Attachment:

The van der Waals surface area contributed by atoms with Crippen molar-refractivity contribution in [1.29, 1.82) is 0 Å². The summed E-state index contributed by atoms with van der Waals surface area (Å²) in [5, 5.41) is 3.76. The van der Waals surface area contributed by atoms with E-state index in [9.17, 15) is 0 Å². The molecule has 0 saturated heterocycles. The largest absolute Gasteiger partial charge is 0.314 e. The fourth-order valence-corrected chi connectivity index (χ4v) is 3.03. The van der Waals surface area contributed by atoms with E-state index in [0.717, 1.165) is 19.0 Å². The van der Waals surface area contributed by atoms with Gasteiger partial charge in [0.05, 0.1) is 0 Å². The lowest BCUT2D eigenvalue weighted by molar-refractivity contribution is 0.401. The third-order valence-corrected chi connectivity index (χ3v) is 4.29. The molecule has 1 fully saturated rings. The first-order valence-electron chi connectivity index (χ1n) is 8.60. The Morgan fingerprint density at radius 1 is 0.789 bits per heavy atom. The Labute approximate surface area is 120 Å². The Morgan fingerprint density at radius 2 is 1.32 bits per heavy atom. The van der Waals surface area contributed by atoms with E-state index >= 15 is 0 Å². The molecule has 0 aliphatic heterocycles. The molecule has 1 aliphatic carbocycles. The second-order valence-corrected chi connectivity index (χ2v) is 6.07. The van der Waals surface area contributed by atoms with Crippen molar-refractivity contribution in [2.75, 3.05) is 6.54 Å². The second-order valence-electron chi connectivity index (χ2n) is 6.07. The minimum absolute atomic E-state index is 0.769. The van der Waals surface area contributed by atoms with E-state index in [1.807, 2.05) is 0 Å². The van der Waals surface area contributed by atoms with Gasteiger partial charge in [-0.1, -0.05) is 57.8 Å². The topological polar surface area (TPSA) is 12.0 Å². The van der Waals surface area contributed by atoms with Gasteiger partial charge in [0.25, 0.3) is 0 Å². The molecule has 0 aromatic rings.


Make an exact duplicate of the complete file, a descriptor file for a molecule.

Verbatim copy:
The van der Waals surface area contributed by atoms with Crippen molar-refractivity contribution in [1.29, 1.82) is 0 Å². The summed E-state index contributed by atoms with van der Waals surface area (Å²) in [5, 5.41) is 3.76. The van der Waals surface area contributed by atoms with E-state index in [9.17, 15) is 0 Å². The molecule has 0 saturated heterocycles. The largest absolute Gasteiger partial charge is 0.314 e. The fourth-order valence-corrected chi connectivity index (χ4v) is 3.03. The van der Waals surface area contributed by atoms with E-state index in [0.717, 1.165) is 19.0 Å². The van der Waals surface area contributed by atoms with Gasteiger partial charge in [0.05, 0.1) is 0 Å². The lowest BCUT2D eigenvalue weighted by molar-refractivity contribution is 0.401. The third-order valence-corrected chi connectivity index (χ3v) is 4.29. The molecule has 1 fully saturated rings. The first-order valence-electron chi connectivity index (χ1n) is 8.60. The Morgan fingerprint density at radius 1 is 0.789 bits per heavy atom. The Labute approximate surface area is 120 Å². The Morgan fingerprint density at radius 2 is 1.32 bits per heavy atom. The van der Waals surface area contributed by atoms with E-state index >= 15 is 0 Å². The molecule has 0 aliphatic heterocycles. The molecule has 1 aliphatic carbocycles. The second-order valence-corrected chi connectivity index (χ2v) is 6.07. The van der Waals surface area contributed by atoms with Crippen molar-refractivity contribution in [2.75, 3.05) is 6.54 Å². The second-order valence-electron chi connectivity index (χ2n) is 6.07. The minimum absolute atomic E-state index is 0.769. The van der Waals surface area contributed by atoms with E-state index in [1.807, 2.05) is 0 Å². The van der Waals surface area contributed by atoms with Gasteiger partial charge in [-0.1, -0.05) is 57.8 Å². The topological polar surface area (TPSA) is 12.0 Å². The van der Waals surface area contributed by atoms with Gasteiger partial charge in [0.25, 0.3) is 0 Å². The molecule has 0 aromatic rings.